Recently, I found myself reading my old journals from middle school. Much of what I wrote in those days was about my crushes, and honestly not much has changed more than a decade later. Days after I had dusted off my old paper confidants, I was still thinking about my past crushes, wondering if I had ever been the subject of someone else's diary entries. I thought about my crush curiosity and decided to pitch an idea to my editor as an "experiment" for "work." In short, I would ask my Instagram followers to reveal their crushes on me, try not to faint from the vulnerability of doing so, and see what would happen. I felt compelled to do so because Instagram really is one of the best dating apps, after all, and my DMs are indeed open. My editor said yes, and so, before I could spiral into a pit of dreadful self-doubt, I found my favorite selfie, wrote a caption, and posted it.
After posting the photo, I promptly hid my phone from myself for hours. I continued working as if I hadn’t put myself out there so far from my usual comfort zone, while somewhere in the digital universe, the photo of me racked up a surprising amount of activity. It turns out that brave people were, in fact willing to admit that they had had a crush on me at some point.
Some of the comments included, "The answer is YES," and "I did, short time circa spring 2015." My best friend fessed up and said,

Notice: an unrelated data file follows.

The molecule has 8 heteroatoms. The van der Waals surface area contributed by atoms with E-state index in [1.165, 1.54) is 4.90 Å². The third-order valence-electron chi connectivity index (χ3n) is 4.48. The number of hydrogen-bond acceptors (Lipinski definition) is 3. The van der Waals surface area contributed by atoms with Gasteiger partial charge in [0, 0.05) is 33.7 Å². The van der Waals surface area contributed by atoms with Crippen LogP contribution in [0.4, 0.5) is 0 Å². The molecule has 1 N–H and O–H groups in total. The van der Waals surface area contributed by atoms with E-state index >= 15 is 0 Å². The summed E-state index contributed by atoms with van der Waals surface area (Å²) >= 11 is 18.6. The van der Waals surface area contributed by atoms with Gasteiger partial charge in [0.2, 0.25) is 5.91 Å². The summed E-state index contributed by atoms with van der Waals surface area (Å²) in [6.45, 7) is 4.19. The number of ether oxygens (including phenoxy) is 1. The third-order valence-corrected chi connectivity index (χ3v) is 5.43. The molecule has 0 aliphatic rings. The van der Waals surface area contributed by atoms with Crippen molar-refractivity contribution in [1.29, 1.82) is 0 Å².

Not even DMing because I have no shame. I had a giant crush on you many moons ago. You’re a tall blonde that’s made of LEGS and you have hair like a lion. Omg. I still would have a crush on you if you weren’t like my f*cking sister lmfao.
My best friend and I have long joked about how before we headed down the path towards our best friendship, both of us had crushes on each other, so this comment didn't totally throw me off. But it did make me feel pretty great. Another friend from college that I wasn't expecting to have had a crush on me said, "This is slightly awkward, but yes!" I appreciated her willingness to share that it was an awkward experience, while still sharing that she had a crush on me.
It was interesting to see a balance of enthusiastic responses, shy responses, and some in between. I appreciated all of them for their honesty, as I am not sure I would be so willing if the situation were reversed. I had had a crush on a couple of the people that commented and I shared that in response to their comments. If I hadn't had a crush on someone, I was still super affirmative and appreciative that they had shared either in the comments or in my DMs. A lot of the people that commented were folks that I knew in college, and I would've had a crush on them if I had had even the slightest idea that they were into me. Now, though, we remain digital friends as our lives have directed us down different paths since graduation.
Before the experiment, I was mostly afraid of no one commenting and looking vain or self-centered, but it ended up being a really fun chance to connect with people in my life over something as jovial as a crush.